Thursday, April 24, 2014

Rejection?


What? You mean after I spent the last year (or two) perfecting my manuscript, I now face rejection emails?

Whose bright idea was that?

Truth is, it’s all part of the beast we call “getting published.” If we want to go traditional, that is.  And for my first novel, I want the time-honored gig. Why? Who knows? Maybe it’s a sick need to be validated by the industry. Of course I want an agent or publisher to say, “I believe in you.” Is that an outrageous thing to desire? I don’t think so.

Who am I to speak of how to get published? I’m not anyone; the journey is different for all of us no matter how many times we find ourselves in print.

I can declare how intense fright shakes your hands as they hover over the enter key when submitting to a contest or queries. The drop in your stomach when you hit the “hope you’ve done everything right cuz you’re never going to get this chance back” button. And the extreme need to cyber stalk yourself once you’ve been accepted.

Don’t get me started on how it feels when you can see your results as a contest progresses. Come on, I’m not the only crazy fiction writer in the world. You know you do it too!

Point is, we all have to start somewhere, so don’t let rejection hold you back. It just adds another layer of skin that you and I are going to need when our big day arrives. Let’s face it; rejection does one of two things, it can make us stronger, or it can break us apart.

Don’t let fear keep you on your couch in your bathrobe eating negative pie. Let rejection be the cattle prod zapping you into action. We all need improvement on our craft. That will never change.

What does change in the industry?

Us, if we’re lucky.



Wednesday, March 12, 2014

Can I say nipples?

The elusive sex scene…
Some make you blush, some make you cringe . . .and some simply do their job. They pull you into an intimate moment between two people you, as the reader, care for.

Friends of mine know it doesn’t take long for me to turn a normal conversation into something dirty. It's a gift. But in my writing, I like to ease, not thrust, you into a moment between two characters.

There are times where I like the woman’s point of view: I want you to imagine the slow, rhythmic pulse of her lover’s hunger when he consumes her, feel how she teeters at the urgency of his touch trailing between her legs, experience the fulfillment of when he covers her with the perfect amount of pressure.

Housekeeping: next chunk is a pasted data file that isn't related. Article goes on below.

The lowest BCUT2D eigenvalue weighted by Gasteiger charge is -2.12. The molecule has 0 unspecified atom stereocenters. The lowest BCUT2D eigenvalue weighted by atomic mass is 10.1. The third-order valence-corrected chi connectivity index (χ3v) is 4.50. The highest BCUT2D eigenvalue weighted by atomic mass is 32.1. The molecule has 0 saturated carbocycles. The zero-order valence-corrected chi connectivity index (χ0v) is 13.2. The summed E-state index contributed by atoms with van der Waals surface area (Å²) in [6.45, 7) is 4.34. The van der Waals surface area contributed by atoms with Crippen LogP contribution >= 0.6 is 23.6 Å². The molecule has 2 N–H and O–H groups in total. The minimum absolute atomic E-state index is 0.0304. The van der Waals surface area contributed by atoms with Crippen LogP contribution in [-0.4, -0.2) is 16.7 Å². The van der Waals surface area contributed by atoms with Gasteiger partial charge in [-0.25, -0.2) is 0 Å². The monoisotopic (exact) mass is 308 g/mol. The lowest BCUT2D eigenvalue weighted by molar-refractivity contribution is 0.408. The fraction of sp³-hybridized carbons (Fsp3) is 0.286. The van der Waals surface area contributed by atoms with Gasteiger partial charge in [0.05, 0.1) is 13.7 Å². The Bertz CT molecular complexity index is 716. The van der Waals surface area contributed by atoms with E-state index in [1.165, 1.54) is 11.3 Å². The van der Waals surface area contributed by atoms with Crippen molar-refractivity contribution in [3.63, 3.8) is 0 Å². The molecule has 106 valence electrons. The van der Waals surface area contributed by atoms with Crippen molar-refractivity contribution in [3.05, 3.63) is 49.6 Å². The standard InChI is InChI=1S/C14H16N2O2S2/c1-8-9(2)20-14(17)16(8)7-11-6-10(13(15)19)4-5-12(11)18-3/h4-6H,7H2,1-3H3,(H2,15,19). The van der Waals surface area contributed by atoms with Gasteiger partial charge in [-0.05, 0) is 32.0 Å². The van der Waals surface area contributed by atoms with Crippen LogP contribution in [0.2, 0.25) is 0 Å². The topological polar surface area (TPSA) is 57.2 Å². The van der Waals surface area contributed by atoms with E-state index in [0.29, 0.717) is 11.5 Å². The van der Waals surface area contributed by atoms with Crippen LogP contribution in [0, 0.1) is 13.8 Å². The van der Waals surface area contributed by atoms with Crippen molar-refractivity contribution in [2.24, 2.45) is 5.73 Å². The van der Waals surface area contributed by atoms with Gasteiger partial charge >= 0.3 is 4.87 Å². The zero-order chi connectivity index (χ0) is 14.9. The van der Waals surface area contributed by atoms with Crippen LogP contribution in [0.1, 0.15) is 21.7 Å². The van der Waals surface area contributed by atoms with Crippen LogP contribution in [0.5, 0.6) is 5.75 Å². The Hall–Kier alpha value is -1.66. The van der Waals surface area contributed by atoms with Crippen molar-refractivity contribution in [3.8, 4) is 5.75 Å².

Other times, I love the man’s point of view: I want you to sense how angry his skin is when his lover breaks contact, hear his excitement at her shallow moans begging for his touch, blush at his smile as her wishes conform to his desires, or witness how their fevered bodies seek each other out—

But a few weeks ago, I faced that nagging question: how far do I go?

When I finally wrote my first “open door” sex scene, my hands hovered over the keys for five minutes, but then I typed it…Nipples.

Now I realize there are far more explicit words than nipples. But it was the idea that I was going to go “all the way” with my characters that had me frozen. The point is, after all was said and done, it didn’t hurt. In fact, I giggled a little at my silliness.

In previous romantic scenes, I focused on the build up, the foreplay and then I shut the door and allowed the reader to take it from there. But for my latest novel, I felt more was needed—my male hero craved it. He wanted to prove how intensely he felt for his lover. How badly he desired to touch her. Hold her. Love her.

So in the end, the book ultimately chose, not me. I didn’t answer the question of how far; it was what the novel called for. It was what was right for the characters and essentially, what would submerge the reader into that intimate moment.





Monday, February 17, 2014

At the age of forty-five, I believe I've earned the right to NOT have a zit that can be seen from space!

Tuesday, January 7, 2014

What I learned over Christmas break



1) I have no “real” superpowers.
2) Fake trees do not smell like real ones no matter how many “smelly pine thingy-boppers” you put on them.
3) I am a Cook in name only…To be honest, I already knew this.
4) Noel written on a window from inside the house will spell Leon on the outside.
5) If you start drinking in the morning, the afternoon is less stressful. Please see the above  number 3 and 4. Although, if I didn’t drink, maybe neither one would be an issue.
6) Wine freezes…
7) There is no actual “last nerve” in my body, because if there were, I would use number 1 to punish rude strangers.
Oh who am I kidding, you wouldn’t have to be a stranger.
8) Printed out pictures of gifts, instead of the real thing, are not as much fun for children to open.
9) Hanging up a “count down Christmas calendar” and not changing the numbers does not prolong how many shopping days you have left for Christmas.
10)  If you smash a can of jellied cranberry sauce in a nice bowl, people will think it’s homemade! Or be kind enough to not tell you they noticed. Or maybe they do, but because of number 5 you don’t remember and that’s almost as good.